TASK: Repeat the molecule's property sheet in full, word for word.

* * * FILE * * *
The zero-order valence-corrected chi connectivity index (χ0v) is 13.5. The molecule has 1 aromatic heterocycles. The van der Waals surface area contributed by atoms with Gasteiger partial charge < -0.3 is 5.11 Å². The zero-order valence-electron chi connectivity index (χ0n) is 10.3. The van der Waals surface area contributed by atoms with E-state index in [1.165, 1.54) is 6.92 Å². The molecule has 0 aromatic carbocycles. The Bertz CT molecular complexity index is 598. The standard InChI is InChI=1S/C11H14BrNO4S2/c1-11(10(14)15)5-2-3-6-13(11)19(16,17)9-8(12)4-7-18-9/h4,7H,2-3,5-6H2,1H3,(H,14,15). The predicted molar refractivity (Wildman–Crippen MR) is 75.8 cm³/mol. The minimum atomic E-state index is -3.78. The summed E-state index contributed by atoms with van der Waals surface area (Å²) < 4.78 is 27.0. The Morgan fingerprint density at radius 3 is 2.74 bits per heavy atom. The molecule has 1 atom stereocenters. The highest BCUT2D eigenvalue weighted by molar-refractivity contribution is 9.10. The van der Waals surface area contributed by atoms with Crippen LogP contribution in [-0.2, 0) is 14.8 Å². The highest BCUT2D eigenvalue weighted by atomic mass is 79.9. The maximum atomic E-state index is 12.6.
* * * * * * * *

The zero-order valence-corrected chi connectivity index (χ0v) is 13.5. The molecule has 1 aromatic heterocycles. The van der Waals surface area contributed by atoms with Gasteiger partial charge < -0.3 is 5.11 Å². The zero-order valence-electron chi connectivity index (χ0n) is 10.3. The van der Waals surface area contributed by atoms with E-state index in [1.165, 1.54) is 6.92 Å². The molecule has 0 aromatic carbocycles. The Bertz CT molecular complexity index is 598. The standard InChI is InChI=1S/C11H14BrNO4S2/c1-11(10(14)15)5-2-3-6-13(11)19(16,17)9-8(12)4-7-18-9/h4,7H,2-3,5-6H2,1H3,(H,14,15). The predicted molar refractivity (Wildman–Crippen MR) is 75.8 cm³/mol. The minimum atomic E-state index is -3.78. The summed E-state index contributed by atoms with van der Waals surface area (Å²) < 4.78 is 27.0. The Morgan fingerprint density at radius 3 is 2.74 bits per heavy atom. The molecule has 1 atom stereocenters. The highest BCUT2D eigenvalue weighted by molar-refractivity contribution is 9.10. The van der Waals surface area contributed by atoms with Crippen LogP contribution in [-0.2, 0) is 14.8 Å². The highest BCUT2D eigenvalue weighted by atomic mass is 79.9. The maximum atomic E-state index is 12.6.